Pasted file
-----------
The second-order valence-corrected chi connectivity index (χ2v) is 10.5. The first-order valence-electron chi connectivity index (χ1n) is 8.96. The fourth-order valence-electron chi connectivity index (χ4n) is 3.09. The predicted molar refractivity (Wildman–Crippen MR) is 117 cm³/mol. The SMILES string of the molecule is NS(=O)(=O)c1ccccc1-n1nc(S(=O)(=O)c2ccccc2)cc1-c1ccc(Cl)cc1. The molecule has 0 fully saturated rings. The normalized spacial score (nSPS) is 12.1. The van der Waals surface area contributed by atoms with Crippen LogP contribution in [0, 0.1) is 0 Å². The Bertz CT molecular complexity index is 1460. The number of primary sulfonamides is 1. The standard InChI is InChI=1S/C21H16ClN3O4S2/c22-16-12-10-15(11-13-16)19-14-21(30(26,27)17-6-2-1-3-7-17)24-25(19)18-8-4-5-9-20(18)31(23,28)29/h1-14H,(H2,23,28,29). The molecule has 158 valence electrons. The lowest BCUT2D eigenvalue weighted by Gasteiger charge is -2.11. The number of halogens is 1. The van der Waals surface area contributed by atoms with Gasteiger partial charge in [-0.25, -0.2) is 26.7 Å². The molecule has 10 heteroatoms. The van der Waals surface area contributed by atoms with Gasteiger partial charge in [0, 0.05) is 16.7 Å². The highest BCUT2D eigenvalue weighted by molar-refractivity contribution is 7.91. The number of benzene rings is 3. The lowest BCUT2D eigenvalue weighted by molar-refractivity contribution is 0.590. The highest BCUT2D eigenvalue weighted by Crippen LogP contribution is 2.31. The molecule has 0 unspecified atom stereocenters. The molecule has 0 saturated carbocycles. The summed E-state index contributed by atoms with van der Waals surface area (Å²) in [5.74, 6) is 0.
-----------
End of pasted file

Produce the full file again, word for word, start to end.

The second-order valence-corrected chi connectivity index (χ2v) is 10.5. The first-order valence-electron chi connectivity index (χ1n) is 8.96. The fourth-order valence-electron chi connectivity index (χ4n) is 3.09. The predicted molar refractivity (Wildman–Crippen MR) is 117 cm³/mol. The SMILES string of the molecule is NS(=O)(=O)c1ccccc1-n1nc(S(=O)(=O)c2ccccc2)cc1-c1ccc(Cl)cc1. The molecule has 0 fully saturated rings. The normalized spacial score (nSPS) is 12.1. The van der Waals surface area contributed by atoms with Crippen LogP contribution in [0, 0.1) is 0 Å². The Bertz CT molecular complexity index is 1460. The number of primary sulfonamides is 1. The standard InChI is InChI=1S/C21H16ClN3O4S2/c22-16-12-10-15(11-13-16)19-14-21(30(26,27)17-6-2-1-3-7-17)24-25(19)18-8-4-5-9-20(18)31(23,28)29/h1-14H,(H2,23,28,29). The molecule has 158 valence electrons. The lowest BCUT2D eigenvalue weighted by Gasteiger charge is -2.11. The number of halogens is 1. The van der Waals surface area contributed by atoms with Gasteiger partial charge in [-0.25, -0.2) is 26.7 Å². The molecule has 10 heteroatoms. The van der Waals surface area contributed by atoms with Gasteiger partial charge in [0, 0.05) is 16.7 Å². The highest BCUT2D eigenvalue weighted by molar-refractivity contribution is 7.91. The number of benzene rings is 3. The lowest BCUT2D eigenvalue weighted by molar-refractivity contribution is 0.590. The highest BCUT2D eigenvalue weighted by Crippen LogP contribution is 2.31. The molecule has 0 unspecified atom stereocenters. The molecule has 0 saturated carbocycles. The summed E-state index contributed by atoms with van der Waals surface area (Å²) in [5.74, 6) is 0.